Another week has passed and the NH Legislature continues to churn through committee hearings on proposed legislation. House bills that need to go to a second committee (usually Finance) must be reported out of the initial policy committee by Thursday, Feb. 18, and will be considered by the entire House during its scheduled session on Feb. 24 and 25. This in-person session will be held at the Sportsplex in Bedford NH, providing a large space for social distancing. Specific rules and seating arrangements, however, have not been announced by Republican leadership, which continues pandering to the strong faction in the Republican caucus who refuse to wear masks and decry any regulations regarding COVID-19. As for those members with significant health issues or immuno-compromised challenges, Republican leaders have as yet failed to devise any sort of remote-access method of attendance. Businesses, schools, and public meetings across NH are all utilizing remote-access but apparently House Republican leaders remain baffled. Perhaps it has something to do with the fact that many of the House members unable to risk personal health by attending in-person are Democrats? Hmmm.
School vouchers. The House Education committee concluded its public hearing on HB 20, school vouchers, this past Thursday, taking in another 4 ½ hours of public testimony. Once again, the majority of witnesses opposed HB 20, and in the final tally of those registering their position on HB 20, 1100 citizens registered in support and over 5200 registered in opposition, a nearly 5:1 margin against the bill. Over the course of Thursday’s continued hearing, many parents testified to the benefits of home-schooling, though virtually none acknowledged their interest in garnering public funds (i. e. your tax dollars) from the State. The committee appeared to obtain little new insight from the line of witnesses, and questions regarding accountability (fiscal or academic), eligibility, discrimination, conflicts of interest, or costs to the State and localities remain unanswered. HB 20 continues to be the broadest and most unregulated voucher program proposed or implemented in the United States, and will immediately drain anywhere from $70 to $100 million from the NH education fund just to pay out to current private school and home-schooled students. It was interesting that Governor Sununu, in his budget address delivered on Thursday, made no mention of this major hole in his proposed budget, the budget that promises to spend more but lower taxes. Quick translation: be prepared for more downshifting of costs to counties and localities.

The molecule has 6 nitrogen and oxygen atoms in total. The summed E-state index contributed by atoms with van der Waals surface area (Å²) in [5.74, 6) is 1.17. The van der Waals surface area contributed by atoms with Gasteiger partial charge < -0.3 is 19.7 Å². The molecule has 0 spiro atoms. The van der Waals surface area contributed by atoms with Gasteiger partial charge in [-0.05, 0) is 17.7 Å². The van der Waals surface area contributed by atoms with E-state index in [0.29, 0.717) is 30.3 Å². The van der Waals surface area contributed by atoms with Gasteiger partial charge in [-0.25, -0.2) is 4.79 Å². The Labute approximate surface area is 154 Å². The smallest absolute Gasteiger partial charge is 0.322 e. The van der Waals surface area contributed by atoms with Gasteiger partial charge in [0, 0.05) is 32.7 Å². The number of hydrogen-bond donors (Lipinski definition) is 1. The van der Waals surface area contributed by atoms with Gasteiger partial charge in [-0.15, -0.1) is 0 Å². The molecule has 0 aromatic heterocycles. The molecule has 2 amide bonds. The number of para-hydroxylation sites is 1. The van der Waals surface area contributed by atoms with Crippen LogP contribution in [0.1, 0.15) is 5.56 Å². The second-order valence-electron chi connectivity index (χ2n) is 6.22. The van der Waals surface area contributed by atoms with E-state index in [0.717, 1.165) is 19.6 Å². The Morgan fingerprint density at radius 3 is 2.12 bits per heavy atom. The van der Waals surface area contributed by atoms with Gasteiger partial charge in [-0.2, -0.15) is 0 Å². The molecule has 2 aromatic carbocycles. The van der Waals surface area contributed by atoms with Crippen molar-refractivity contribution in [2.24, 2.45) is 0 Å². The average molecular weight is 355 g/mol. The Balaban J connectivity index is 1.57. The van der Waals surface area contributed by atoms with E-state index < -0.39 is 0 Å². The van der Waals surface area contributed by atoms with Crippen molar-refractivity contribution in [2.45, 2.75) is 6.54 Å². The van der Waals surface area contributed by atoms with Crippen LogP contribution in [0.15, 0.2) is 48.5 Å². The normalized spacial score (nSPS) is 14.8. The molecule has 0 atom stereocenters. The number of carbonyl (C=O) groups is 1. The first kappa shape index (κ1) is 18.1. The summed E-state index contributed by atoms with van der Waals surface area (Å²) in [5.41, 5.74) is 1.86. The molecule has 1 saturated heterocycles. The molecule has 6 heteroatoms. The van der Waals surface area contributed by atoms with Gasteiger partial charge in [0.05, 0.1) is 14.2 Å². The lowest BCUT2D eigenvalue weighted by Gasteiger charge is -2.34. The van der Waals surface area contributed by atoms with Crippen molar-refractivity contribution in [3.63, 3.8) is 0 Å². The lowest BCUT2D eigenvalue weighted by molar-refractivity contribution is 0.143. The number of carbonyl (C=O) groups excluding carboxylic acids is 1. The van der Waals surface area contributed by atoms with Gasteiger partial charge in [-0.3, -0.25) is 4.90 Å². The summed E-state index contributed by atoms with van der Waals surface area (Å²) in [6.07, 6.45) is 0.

Action Needed on Critical Hearings This Week. Upcoming this week are more very important hearings and it is vital we have our voices heard.
On Tuesday, Feb. 9 at 1:30 pm, the House Education Committee will take testimony on HB 607-FN (local education savings accounts). As you will read below, this is even worse than HB 20. Please register opposition to HB 607 here. 1. Click on the calendar for February 9th. 2. Select House Education Committee. 3. Select bill number HB607 and 1:30 pm. 4. Select, “I am a member of the Public”. 5. Click “I oppose the Bill”. Please be sure to do this in advance of the 1:30 pm hearing time.